I am a person who already as a child decided to devote his live to journalism. At one moment, I was also interested in medicine, but not for long. In high school, I made a final decision in favor of the media, and began writing articles for one of the local newspapers. Then I got lucky as socialism in Czechoslovakia fell, in the sense that the whole media industry began to transform. I was just at the junction of generations. The old guard was forced to hand over their positions as some were members of the Communist Party, others were co-operating with the STB (Ed.note Czech KGB). Therefore, when, in1990, I joined the faculty of journalism, we were very quickly sent to practice in the media. Almost all of my classmates worked and studied at the same time. It was a very exciting time for young people, as they got an opportunity to work with leading publishers of the country. For example, in Germany or England it is impossible for a 25 year old person to write an article on the front page of the country’s leading newspaper. I can say that I am a child of my time, I got lucky.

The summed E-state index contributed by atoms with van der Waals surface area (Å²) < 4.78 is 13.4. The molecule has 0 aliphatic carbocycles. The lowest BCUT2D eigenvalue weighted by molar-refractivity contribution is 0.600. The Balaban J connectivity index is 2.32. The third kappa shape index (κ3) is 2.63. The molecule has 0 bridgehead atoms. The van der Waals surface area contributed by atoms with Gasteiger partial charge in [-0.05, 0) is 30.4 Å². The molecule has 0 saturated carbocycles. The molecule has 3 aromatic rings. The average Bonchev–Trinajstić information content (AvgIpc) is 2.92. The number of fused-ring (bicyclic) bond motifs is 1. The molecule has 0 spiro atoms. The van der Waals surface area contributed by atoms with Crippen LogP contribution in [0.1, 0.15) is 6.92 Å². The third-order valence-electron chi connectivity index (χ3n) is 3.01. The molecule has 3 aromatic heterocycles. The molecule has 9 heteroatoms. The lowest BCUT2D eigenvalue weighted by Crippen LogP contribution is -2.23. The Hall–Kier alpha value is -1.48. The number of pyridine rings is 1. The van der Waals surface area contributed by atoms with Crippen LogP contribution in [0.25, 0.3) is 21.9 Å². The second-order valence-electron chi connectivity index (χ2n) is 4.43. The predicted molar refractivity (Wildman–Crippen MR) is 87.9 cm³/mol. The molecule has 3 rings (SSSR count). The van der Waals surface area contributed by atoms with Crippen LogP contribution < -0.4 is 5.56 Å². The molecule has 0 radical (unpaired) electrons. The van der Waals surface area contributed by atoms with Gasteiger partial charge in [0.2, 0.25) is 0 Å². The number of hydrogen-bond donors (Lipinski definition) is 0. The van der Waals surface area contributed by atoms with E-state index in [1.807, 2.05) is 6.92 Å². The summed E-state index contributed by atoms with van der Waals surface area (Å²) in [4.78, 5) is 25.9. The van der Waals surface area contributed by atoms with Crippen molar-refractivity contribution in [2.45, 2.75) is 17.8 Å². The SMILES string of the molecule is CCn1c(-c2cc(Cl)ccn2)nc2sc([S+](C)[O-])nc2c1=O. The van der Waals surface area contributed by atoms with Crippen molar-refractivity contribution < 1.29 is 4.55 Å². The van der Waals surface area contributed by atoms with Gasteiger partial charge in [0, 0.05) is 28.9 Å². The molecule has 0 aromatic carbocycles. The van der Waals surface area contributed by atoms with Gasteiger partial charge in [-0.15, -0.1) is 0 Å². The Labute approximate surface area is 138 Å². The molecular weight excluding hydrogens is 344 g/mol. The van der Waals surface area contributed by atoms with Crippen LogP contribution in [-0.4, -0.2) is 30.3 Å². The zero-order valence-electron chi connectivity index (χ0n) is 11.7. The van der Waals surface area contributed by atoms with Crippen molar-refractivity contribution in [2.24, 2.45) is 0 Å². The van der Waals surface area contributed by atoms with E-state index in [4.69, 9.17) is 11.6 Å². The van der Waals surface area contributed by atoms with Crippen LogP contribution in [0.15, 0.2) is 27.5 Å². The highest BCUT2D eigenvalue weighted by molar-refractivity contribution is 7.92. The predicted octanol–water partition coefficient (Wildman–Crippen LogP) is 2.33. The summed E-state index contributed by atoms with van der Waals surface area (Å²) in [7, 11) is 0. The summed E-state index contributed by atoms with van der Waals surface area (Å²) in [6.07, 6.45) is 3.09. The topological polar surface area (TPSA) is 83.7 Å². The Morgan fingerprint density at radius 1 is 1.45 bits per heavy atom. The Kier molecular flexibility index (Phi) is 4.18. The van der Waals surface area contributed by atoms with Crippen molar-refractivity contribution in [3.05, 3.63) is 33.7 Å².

What followed it? How did your career develop?
I co-operated with a couple of newspapers and worked at Czech Radio «Rozhlas». I had a one hour show. Economists, politicians, sociologists, even ordinary people involved in different activities went on the air. In 1999, I received the first offer to try to conduct such a program on television, I refused. It felt crazy for a 28-years-old to lead a serious show during the prime-time major transmission. As a result, I gave my final approval only 4 years later. The project turned out pretty successful: “Question of Vaclav Moravec” is almost 10 years old now.
10 years for a program is an impressive period. What do you think the viewer interest and ratings of transmission are based on?